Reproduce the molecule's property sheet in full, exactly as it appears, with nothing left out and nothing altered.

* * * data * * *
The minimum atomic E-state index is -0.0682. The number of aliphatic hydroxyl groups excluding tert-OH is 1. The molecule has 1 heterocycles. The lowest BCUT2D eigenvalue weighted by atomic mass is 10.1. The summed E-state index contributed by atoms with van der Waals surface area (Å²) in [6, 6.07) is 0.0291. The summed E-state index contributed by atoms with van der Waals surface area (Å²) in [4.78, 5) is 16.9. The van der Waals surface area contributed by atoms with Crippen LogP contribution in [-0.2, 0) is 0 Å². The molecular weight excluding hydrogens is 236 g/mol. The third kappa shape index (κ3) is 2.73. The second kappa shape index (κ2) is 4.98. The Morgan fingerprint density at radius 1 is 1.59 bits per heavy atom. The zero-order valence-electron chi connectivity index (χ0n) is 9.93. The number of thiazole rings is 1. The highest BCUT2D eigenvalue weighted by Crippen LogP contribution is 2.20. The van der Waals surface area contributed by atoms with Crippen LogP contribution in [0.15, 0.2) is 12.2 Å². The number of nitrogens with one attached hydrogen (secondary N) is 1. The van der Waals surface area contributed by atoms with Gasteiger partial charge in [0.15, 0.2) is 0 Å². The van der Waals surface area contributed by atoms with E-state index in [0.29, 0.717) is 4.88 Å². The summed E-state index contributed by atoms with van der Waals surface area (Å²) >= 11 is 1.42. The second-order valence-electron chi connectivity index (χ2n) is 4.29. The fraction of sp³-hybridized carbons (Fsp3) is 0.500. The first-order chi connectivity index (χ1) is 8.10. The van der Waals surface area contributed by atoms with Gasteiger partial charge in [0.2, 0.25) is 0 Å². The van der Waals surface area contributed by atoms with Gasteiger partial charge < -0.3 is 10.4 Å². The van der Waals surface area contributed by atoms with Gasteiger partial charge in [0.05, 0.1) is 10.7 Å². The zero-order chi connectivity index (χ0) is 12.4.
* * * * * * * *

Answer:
The minimum atomic E-state index is -0.0682. The number of aliphatic hydroxyl groups excluding tert-OH is 1. The molecule has 1 heterocycles. The lowest BCUT2D eigenvalue weighted by atomic mass is 10.1. The summed E-state index contributed by atoms with van der Waals surface area (Å²) in [6, 6.07) is 0.0291. The summed E-state index contributed by atoms with van der Waals surface area (Å²) in [4.78, 5) is 16.9. The van der Waals surface area contributed by atoms with Crippen LogP contribution in [-0.2, 0) is 0 Å². The molecular weight excluding hydrogens is 236 g/mol. The third kappa shape index (κ3) is 2.73. The second kappa shape index (κ2) is 4.98. The Morgan fingerprint density at radius 1 is 1.59 bits per heavy atom. The zero-order valence-electron chi connectivity index (χ0n) is 9.93. The number of thiazole rings is 1. The highest BCUT2D eigenvalue weighted by Crippen LogP contribution is 2.20. The van der Waals surface area contributed by atoms with Crippen LogP contribution in [0.15, 0.2) is 12.2 Å². The number of nitrogens with one attached hydrogen (secondary N) is 1. The van der Waals surface area contributed by atoms with Gasteiger partial charge in [0.15, 0.2) is 0 Å². The van der Waals surface area contributed by atoms with E-state index in [0.29, 0.717) is 4.88 Å². The summed E-state index contributed by atoms with van der Waals surface area (Å²) >= 11 is 1.42. The second-order valence-electron chi connectivity index (χ2n) is 4.29. The fraction of sp³-hybridized carbons (Fsp3) is 0.500. The first-order chi connectivity index (χ1) is 8.10. The van der Waals surface area contributed by atoms with Gasteiger partial charge in [0.2, 0.25) is 0 Å². The van der Waals surface area contributed by atoms with Gasteiger partial charge < -0.3 is 10.4 Å². The van der Waals surface area contributed by atoms with Gasteiger partial charge in [0.05, 0.1) is 10.7 Å². The zero-order chi connectivity index (χ0) is 12.4.